Originally created by the monks of Bellelay Abbey in the Bernese Jura mountains, the recipe for Tête de Moine was passed on to local farmers whose descendents still produce the cheese today. Production has spread to many small dairies throughout the area of the Bernese Jura.
Traditionally Tête de Moine was only made from summer milk and sold from when the first leaves of autumn began to fall until March. Today it is made and sold throughout the year.
Originally called Bellelay, after the abbey, the cheese was renamed Tête de Moine after the French Revolution. Tête de Moine means "monks head" and some say the name derives from the tax levied by the abbey, whereby the farmers would provide one cheese for each monk during the season. Others believe it refers to the tonsured appearance of the cheese when it is served in the traditional way - with the top sliced off and the rind cut away to a depth of 1 inch all round.
Tête de Moine is produced in nine village dairies, using modern procedures but traditional methods for cheese production.
Cow's milk for production is delivered to the dairy twice a day and fodder for the milk cows has to come from the geographical AOC region. Silage may not be used at any time of the year, due to its negative impact on the cheese quality.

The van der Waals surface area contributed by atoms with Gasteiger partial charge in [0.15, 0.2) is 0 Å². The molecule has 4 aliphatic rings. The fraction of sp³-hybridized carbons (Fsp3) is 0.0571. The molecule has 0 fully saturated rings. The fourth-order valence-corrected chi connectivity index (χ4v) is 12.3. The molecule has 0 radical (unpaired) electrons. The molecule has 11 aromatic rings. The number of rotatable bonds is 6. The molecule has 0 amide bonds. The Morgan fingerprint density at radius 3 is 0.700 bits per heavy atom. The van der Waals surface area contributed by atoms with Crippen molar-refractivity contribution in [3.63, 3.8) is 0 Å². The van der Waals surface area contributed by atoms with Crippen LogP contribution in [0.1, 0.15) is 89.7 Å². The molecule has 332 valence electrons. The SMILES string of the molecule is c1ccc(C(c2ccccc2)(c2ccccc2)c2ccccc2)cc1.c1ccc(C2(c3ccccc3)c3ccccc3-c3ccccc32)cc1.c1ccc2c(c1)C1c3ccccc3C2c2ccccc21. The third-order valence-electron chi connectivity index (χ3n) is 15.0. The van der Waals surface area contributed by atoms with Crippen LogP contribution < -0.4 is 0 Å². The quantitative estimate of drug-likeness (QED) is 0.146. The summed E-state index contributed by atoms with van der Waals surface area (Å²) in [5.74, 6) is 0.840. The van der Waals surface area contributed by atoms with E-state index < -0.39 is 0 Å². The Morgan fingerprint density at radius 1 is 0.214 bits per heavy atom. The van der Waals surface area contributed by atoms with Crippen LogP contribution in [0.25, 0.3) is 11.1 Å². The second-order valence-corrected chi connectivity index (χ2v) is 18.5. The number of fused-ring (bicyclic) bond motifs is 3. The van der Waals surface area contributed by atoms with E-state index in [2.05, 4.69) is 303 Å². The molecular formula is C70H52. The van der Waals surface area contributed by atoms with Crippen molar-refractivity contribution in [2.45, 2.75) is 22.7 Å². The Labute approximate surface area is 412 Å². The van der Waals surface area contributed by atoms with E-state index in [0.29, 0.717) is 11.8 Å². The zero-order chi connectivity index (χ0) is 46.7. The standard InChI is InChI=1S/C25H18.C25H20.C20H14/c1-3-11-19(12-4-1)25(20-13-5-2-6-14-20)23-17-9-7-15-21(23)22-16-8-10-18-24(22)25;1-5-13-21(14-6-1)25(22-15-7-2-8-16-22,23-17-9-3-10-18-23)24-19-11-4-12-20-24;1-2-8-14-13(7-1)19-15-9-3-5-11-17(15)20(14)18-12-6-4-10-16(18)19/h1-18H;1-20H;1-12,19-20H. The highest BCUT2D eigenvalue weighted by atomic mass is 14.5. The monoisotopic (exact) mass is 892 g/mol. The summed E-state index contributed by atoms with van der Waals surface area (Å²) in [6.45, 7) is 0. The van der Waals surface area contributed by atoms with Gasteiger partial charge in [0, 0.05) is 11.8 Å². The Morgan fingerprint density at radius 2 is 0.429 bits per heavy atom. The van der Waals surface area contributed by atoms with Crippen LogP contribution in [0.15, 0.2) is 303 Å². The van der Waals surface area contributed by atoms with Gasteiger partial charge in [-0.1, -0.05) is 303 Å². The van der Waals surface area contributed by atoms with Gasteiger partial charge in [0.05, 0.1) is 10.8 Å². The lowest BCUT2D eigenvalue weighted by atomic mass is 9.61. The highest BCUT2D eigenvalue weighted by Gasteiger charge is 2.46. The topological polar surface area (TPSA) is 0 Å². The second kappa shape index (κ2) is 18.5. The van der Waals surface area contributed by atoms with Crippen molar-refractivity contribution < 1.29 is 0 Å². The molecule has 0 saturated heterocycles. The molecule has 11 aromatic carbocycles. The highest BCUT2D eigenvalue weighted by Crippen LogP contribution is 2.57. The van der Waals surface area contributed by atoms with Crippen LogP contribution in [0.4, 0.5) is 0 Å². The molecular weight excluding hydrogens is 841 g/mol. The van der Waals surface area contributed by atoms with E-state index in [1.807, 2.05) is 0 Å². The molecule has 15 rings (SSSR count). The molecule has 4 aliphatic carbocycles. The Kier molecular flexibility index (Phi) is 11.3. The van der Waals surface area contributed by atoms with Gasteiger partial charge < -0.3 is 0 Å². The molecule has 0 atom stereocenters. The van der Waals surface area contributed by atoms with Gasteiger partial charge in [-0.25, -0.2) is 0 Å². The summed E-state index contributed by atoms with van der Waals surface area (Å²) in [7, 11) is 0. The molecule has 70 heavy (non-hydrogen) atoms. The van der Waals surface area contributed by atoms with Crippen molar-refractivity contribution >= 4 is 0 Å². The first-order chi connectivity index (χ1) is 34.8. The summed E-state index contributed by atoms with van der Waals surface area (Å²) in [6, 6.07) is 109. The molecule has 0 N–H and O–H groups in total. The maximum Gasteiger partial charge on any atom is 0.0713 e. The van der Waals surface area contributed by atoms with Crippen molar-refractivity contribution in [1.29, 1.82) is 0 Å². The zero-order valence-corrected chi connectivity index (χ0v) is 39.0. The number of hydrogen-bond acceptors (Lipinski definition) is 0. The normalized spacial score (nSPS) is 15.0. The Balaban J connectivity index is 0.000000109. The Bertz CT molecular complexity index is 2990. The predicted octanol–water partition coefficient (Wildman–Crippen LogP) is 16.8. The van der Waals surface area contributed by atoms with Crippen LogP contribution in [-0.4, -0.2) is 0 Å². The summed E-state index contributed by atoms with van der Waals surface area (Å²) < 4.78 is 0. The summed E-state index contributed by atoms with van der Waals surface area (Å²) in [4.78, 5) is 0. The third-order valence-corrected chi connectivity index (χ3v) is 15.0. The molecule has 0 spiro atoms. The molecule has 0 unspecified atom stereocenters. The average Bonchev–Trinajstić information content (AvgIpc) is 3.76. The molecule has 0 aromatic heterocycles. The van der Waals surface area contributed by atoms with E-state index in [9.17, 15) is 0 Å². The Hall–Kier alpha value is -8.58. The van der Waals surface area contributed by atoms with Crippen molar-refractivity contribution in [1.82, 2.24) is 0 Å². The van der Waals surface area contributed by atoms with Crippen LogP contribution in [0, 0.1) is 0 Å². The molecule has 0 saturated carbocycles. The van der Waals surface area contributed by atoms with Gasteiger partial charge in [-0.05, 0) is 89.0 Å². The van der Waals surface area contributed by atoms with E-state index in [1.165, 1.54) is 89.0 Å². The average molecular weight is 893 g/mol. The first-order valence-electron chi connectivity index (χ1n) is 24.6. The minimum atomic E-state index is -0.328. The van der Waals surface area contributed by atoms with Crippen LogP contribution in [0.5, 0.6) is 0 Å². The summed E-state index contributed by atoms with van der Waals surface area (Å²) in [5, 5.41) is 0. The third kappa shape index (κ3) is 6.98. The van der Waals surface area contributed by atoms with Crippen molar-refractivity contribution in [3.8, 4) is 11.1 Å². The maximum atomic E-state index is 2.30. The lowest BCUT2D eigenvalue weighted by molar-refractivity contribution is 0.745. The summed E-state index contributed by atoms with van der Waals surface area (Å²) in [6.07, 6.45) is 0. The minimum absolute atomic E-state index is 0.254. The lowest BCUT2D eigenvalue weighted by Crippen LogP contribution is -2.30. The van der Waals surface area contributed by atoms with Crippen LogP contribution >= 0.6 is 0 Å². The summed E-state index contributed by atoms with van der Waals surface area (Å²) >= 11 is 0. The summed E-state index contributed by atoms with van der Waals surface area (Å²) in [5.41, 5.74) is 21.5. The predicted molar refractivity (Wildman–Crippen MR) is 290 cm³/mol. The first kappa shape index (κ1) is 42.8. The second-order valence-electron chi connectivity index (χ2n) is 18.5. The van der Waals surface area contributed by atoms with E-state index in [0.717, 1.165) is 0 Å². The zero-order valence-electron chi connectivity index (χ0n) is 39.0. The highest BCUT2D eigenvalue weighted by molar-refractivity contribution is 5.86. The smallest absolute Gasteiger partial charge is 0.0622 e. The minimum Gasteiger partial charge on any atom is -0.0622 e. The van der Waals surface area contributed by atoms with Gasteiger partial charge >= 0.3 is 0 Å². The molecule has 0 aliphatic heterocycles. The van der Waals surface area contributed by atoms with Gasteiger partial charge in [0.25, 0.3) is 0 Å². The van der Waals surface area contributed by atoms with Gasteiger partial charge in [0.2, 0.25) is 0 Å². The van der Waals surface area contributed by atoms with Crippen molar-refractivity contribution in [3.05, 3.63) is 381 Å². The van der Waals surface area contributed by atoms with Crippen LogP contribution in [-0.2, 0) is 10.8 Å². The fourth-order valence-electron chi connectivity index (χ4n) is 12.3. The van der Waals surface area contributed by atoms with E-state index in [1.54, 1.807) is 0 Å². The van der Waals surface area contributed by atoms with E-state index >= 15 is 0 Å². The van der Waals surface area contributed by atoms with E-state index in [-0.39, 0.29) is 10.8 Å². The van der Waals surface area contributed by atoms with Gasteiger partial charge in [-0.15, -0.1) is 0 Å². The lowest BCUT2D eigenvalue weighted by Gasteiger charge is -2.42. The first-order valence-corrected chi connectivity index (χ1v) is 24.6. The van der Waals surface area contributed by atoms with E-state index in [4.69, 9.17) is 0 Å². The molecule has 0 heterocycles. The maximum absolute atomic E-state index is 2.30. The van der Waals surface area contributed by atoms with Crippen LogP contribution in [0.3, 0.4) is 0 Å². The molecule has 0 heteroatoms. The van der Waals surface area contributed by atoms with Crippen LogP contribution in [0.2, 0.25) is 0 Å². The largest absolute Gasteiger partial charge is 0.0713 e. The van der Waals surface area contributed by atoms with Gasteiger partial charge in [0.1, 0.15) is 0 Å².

During spring, summer and autumn, the dairy cows graze in the meadows. In winter they are primarily fed on hay. Since the milk produced should be as natural as possible, the use of animal meal and hormones, genetically modified organisms, or products of any kind are strictly prohibited.
After production, cheeses from the previous day are immersed in a brine bath for at least 12 hours. By absorbing salt, the cheeses expel more water, the rind starts forming and the maturing period begins.
The cheese is shaped like a short cylinder. Young cheeses which, according to AOC rules have to be matured at a temperature of about 13-14°C within a specified region are placed onto pine boards to mature for at least 75 days in a humid cheese cellar (about 90% humidity). During that time they have to be cared for and turned regularly.
The cheeses are brushed with a mixture of a brine and bacteria culture so that they form a washed rind, a process that promotes maturing from the exterior to the interior of the cheese. No colors or chemical surface treating agents are allowed.
Tête de Moine has a firm, straw-yellow paste and a spicy, fruity flavor and aroma.
Tête de Moine is often shaved using a special cutter called a girolle. Shaving the cheeses releases all the aroma and flavors. Sometimes it is eaten with pepper and powdered cumin. Of course, the cheese can be enjoyed when sliced thinly on the cheese board and can also be shaved over salads and other dishes as a garnish.